The impact? Students largely live for today. There is a persuasive attitude that the future is not worth looking at with much seriousness for it is useless to expect or even hope for much. Furthermore, life continues to teach them that try as you want, there are no future certainties. Even a university degree becomes widely useless, especially for UDOM graduates. The business world is becoming familiar with the educational outcomes from a lack of teachers and of practical training. Whispers of blacklisting UDOM students in hiring processes are heard every once in awhile. So why dream anything into reality? So why plan? If today you have an opportunity to be happy by thinking or doing something, be it/do it! Let God take care of tomorrow.
This deep poverty also links to the fundamental human need to make meaning in life and find a purpose to one’s life. In poverty, life is so fragile it is beyond belief to a person such as I. But the reality of the global empire adds another layer to this link. I believe that our global empire creates a reality where fundamental human value lies only in its potential for productivity in the mechanism of making wealth. Those is deep poverty, those without a job, those who cannot contribute to the economic welfare of the country, those people have no value. It is meaningless to the system should one of them die. In an ironic twist, their death may give them more value than their life – in death they are just one less burden to society, which improves the ability of others to be units of production.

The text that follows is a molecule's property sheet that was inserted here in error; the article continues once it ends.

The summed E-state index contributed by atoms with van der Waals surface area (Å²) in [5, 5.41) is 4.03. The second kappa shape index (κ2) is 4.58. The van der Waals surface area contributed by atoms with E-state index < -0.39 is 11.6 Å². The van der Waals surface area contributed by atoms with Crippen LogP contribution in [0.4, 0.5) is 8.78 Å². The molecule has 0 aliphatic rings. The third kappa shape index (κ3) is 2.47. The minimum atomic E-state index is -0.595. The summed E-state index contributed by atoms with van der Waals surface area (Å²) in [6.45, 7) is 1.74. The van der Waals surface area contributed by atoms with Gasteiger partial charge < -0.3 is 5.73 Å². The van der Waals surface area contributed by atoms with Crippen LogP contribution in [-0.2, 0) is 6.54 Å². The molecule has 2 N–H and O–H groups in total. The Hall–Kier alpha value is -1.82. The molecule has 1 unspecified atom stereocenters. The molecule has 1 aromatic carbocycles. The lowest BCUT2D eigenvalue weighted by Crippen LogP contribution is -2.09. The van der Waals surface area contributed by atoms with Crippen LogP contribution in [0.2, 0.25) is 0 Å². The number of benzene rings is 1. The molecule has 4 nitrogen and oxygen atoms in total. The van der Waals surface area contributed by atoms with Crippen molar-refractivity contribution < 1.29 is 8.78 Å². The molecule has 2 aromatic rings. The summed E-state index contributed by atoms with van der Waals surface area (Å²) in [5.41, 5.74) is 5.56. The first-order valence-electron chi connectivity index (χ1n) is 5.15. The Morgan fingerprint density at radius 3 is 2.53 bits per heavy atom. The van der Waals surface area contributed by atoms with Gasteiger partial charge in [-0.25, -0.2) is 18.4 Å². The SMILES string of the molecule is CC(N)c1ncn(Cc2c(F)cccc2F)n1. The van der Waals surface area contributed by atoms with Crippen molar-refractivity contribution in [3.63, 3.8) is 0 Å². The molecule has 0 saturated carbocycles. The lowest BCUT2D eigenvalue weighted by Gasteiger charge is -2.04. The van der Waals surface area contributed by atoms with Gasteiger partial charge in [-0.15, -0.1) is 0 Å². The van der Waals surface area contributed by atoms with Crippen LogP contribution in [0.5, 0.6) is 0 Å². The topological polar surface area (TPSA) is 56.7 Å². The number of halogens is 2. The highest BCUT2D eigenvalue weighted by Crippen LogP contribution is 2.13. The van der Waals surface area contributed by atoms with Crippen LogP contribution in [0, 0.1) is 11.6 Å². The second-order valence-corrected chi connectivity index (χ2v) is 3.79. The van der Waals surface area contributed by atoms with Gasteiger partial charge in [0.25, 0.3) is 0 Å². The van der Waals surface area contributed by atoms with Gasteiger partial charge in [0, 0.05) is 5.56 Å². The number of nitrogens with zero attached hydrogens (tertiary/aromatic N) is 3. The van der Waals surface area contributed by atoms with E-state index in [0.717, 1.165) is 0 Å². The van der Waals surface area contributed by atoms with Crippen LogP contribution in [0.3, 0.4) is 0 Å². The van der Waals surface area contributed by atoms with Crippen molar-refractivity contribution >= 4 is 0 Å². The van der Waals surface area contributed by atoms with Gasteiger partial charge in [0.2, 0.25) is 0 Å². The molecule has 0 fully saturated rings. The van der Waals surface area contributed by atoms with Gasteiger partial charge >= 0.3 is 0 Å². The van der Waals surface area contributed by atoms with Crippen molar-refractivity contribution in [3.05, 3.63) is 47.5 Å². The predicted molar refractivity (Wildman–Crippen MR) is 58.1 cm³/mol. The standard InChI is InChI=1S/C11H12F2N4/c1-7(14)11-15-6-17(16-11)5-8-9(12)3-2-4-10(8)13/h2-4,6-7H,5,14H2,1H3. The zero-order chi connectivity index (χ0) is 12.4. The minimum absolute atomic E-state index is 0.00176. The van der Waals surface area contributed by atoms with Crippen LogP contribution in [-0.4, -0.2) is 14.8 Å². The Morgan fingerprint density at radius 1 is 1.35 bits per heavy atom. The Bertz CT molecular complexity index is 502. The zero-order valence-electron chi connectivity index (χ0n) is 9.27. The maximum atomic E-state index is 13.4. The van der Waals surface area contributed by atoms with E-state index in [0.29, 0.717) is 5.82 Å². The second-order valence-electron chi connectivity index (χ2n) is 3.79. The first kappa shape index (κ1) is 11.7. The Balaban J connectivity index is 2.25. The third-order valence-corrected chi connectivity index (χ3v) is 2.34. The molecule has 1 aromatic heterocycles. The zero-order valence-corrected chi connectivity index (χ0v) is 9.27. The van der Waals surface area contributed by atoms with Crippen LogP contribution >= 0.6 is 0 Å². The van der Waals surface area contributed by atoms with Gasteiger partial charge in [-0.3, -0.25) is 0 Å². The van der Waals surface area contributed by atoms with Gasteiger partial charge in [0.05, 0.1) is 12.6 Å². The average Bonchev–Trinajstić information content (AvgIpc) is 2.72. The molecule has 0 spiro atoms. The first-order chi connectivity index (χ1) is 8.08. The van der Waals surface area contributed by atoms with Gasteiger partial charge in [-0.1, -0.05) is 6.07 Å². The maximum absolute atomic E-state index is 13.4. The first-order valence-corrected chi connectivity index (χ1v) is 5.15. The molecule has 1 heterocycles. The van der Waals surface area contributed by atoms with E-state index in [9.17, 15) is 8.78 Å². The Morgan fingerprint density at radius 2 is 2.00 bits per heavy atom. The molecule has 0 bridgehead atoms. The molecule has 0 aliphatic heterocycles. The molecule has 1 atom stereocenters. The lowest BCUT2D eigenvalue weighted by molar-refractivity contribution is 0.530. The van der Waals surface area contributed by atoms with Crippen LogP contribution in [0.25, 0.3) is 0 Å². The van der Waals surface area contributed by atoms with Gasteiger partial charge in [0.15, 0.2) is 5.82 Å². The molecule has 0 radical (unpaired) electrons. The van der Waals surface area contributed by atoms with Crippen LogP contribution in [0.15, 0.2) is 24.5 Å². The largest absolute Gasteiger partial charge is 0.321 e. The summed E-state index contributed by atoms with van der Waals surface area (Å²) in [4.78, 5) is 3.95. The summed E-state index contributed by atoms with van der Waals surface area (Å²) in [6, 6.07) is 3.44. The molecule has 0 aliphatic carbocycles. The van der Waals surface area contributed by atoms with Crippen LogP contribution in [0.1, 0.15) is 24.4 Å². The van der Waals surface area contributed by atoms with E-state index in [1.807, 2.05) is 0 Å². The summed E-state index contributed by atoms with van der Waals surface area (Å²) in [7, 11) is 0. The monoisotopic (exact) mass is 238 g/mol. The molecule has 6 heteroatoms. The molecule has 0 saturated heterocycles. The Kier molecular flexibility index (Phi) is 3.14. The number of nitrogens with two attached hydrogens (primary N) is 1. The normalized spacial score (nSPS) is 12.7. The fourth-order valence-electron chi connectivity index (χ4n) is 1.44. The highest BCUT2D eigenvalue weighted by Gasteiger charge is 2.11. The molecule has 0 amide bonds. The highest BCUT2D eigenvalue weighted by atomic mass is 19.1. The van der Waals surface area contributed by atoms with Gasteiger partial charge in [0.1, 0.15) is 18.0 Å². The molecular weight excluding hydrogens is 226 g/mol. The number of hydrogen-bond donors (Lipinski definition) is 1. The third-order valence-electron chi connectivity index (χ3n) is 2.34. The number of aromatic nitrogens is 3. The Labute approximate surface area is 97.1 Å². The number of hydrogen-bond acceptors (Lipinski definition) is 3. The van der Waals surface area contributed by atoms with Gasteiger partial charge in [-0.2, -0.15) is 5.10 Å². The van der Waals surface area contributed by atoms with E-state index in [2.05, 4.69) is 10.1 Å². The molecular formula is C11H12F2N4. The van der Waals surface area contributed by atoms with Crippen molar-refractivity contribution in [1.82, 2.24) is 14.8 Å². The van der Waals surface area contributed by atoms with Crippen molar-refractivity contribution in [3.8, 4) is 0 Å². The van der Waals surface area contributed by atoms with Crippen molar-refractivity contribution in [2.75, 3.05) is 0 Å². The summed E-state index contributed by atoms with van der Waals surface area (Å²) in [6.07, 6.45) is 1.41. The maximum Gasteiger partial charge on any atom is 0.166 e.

Though the students do not have the language or knowledge to explain the darkness that creeps within them, those few who have the courage to examine that darkness ask me questions like “Why does my life not seem to matter like your life?” “Why did God want me to be born into such a poor family?” “Why do you people not care if half my family dies?” “Why do the students my age in Canada seem to be so successful and we here in Tanzania fail?” “What have we done wrong that life should be like this?” “Is God punishing us?”
As a Chaplain, how do I hold these links in my head and heart? Can I with all my white, western privilege make any informed comment that can touch their searching for a reality that means something for their lives, of their lives? What does it help to know the psychological impacts of deep poverty? I do not live it and so therefore my words come from theory and not reality. There is a deep and very wide schism between my students and I. Yet, with a few brave ones, I have been given the privilege of seeing a glimpse or two of hearts that bleed and have hope trying to crowd out the hardened places within, minds that wrestle with the desire to hope in their own abilities to shape a future, and a will power to survive and be happy like I have never witnessed before.
I have grown to respect and value these students to a degree that I know not what to do with it. I, in turn, simply ask God to give me opportunities to open my eyes more to their world which is, after all, our world. The differences may scream out loudly in my life in Tanzania, but the sound of the pain rising from the individuals that form the masses of people in poverty, that sound can resonate loudly in the universe if we choose to listen. That’s why the God we Christians claim to worship, hears what many of us cannot or will not and why our God always stands first with the ones like my students. I do not feel threatened by that reality. It gives me a purpose in my life.